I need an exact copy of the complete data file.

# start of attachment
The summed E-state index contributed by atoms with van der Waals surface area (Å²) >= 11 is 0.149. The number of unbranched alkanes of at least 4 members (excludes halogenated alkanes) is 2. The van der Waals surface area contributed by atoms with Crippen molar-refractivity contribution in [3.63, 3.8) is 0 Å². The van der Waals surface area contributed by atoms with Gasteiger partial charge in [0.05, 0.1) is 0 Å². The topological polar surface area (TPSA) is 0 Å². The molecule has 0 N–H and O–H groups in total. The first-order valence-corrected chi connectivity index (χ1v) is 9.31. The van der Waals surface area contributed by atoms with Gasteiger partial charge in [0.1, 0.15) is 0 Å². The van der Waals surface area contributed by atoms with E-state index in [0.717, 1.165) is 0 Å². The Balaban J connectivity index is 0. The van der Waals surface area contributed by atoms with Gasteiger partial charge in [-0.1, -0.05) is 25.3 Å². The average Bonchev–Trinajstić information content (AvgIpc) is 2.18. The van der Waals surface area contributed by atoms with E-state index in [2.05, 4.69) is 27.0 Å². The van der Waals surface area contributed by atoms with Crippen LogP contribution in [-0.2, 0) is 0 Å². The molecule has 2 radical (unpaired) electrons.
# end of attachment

The summed E-state index contributed by atoms with van der Waals surface area (Å²) >= 11 is 0.149. The number of unbranched alkanes of at least 4 members (excludes halogenated alkanes) is 2. The van der Waals surface area contributed by atoms with Crippen molar-refractivity contribution in [3.63, 3.8) is 0 Å². The van der Waals surface area contributed by atoms with Gasteiger partial charge in [0.05, 0.1) is 0 Å². The topological polar surface area (TPSA) is 0 Å². The molecule has 0 N–H and O–H groups in total. The first-order valence-corrected chi connectivity index (χ1v) is 9.31. The van der Waals surface area contributed by atoms with Gasteiger partial charge in [0.1, 0.15) is 0 Å². The van der Waals surface area contributed by atoms with E-state index in [0.717, 1.165) is 0 Å². The Balaban J connectivity index is 0. The van der Waals surface area contributed by atoms with Gasteiger partial charge in [-0.1, -0.05) is 25.3 Å². The average Bonchev–Trinajstić information content (AvgIpc) is 2.18. The van der Waals surface area contributed by atoms with E-state index in [2.05, 4.69) is 27.0 Å². The van der Waals surface area contributed by atoms with Crippen LogP contribution in [-0.2, 0) is 0 Å². The molecule has 2 radical (unpaired) electrons.